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Inclusive Excellence Demands Systemic Change in Higher Ed

The immediate losses as a result of continued and strategic legislative attacks against diversity, equity, and inclusion work are staggering: reduced funding for offices, the elimination of staff, diluted support for students, and the dismantling of progress made over the past 60 years to support students, faculty, and staff and move the U.S. closer to its ideals of being a great democracy.

Paulette Granberry RussellPaulette Granberry RussellThe losses are real and have grave day-to-day impacts on the members of the National Association of Diversity Officers in Higher Education (NADOHE) and the campuses where they serve. Member phone calls come at all hours of the day — questions about what can be done to combat the rising tide of efforts to dismantle inclusion efforts and anxiety over what this moment signals for students, particularly those from backgrounds that historically have not been welcome or well-represented in institutions of higher education.

By far, the question I hear the most is, “What can be done?”

The dismantling makes clear that we need to undertake structural changes at our institutions to advance an inclusive excellence framework. If we are to eliminate inequitable outcomes while contending with fewer resources, higher education must underscore how diversity, equity, and inclusion work involves every aspect of an institution’s operations. Just as it cannot be divorced from the mission to support educational success, inclusion, and equity initiatives cannot be erased from campuses by the elimination of offices and positions.

NADOHE’s Framework for Advancing Antiracism Strategy on Campus offers one such roadmap to structural change. While the Framework was written at a time when many called for concrete solutions and strategies for increasing equity and inclusion on college campuses, these strategies and solutions are still highly relevant and necessary for systemic change. The recommended policies, practices, and procedures are designed to go beyond surface-level changes and comprehensively address systemic inequities. It tackles the root causes of inequality, not just symptoms, and demonstrates how structural shifts can lead to lasting changes in institutional cultures.

Consider, for example, tenure and promotion criteria. Does it adequately reflect the efforts that are often required, whether explicitly or implicitly, of faculty who take on extra labor to mentor students from diverse backgrounds? Can students succeed if artificial barriers to their academic success are removed, including access to diverse curricula and inclusive pedagogy? Are professional development opportunities accessible and equitable for all faculty across all disciplines? Absent foundational support and policies that reflect these needs, institutions will fail to retain diverse talent, harming all students in the process.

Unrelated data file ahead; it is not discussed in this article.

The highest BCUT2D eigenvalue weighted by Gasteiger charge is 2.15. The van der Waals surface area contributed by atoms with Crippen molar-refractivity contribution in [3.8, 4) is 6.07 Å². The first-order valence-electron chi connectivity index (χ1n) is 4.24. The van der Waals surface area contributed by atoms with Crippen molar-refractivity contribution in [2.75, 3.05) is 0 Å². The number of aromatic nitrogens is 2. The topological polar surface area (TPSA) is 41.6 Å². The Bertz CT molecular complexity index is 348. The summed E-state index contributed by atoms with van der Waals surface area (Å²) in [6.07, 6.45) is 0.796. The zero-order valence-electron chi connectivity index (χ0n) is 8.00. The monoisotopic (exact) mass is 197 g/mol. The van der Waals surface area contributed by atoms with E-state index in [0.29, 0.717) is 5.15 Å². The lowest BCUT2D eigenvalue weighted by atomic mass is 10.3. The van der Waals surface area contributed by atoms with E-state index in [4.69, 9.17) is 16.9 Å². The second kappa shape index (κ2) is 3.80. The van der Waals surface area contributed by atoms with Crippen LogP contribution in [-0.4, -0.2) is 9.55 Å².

Designing structural approaches to support diversity, equity, and inclusion goals requires us to continually study how our current approaches affect various communities and meet existing regulatory requirements. This is nothing new for our profession. Higher education leaders have always evolved with legislative and judicial efforts to correct decades of discrimination and exclusion of underrepresented populations and to meet the needs of an increasingly diverse society. This kind of introspection and commitment to evidence-based, research-driven practices has always been at the heart of equity work.

But our current moment demands a doubling-down on a more resilient approach. These legislative attacks portray diversity, equity, and inclusion work as a monolith, something that can be swept away with the elimination of the “DEI” office and its staff. We know the truth. Students have diverse desires and needs, and faculty and staff represent a diverse range of backgrounds and viewpoints. And so higher education, by necessity, requires a diversity of approaches and targeted interventions to support equitable outcomes. Such work cannot be confined to a singular office or program. Now, more than ever, we must reinforce these truths and design systems that can withstand political pressures.

The “anti-DEI” legislation is itself evidence that what we do in support of higher education’s mission matters. If it didn’t, it would not be perceived as a threat to be reckoned with. It also is essential for higher education and other sectors to do the hard work of implementing structural changes that eliminate artificial barriers to success and lead to more equitable outcomes and a culture of inclusion for all students, faculty, and staff. Inclusion and equity work are essential to the success of students and the success of institutions’ ability to carry out their missions, regardless of how naysayers may disingenuously portray it.

What we are seeing, hearing, and experiencing in our political and societal climate is a direct assault on what many of us consider to be our life’s work. It is a rebuilding of barriers for students seeking equitable access to the opportunities that a college degree is proven to offer, such as higher earnings and lower rates of unemployment. Yet, we will persist in implementing structural change through policies and practices on our campuses that will change lives for the better.

Paulette Granberry Russell is president and CEO of the National Association of Diversity Officers in Higher Education.

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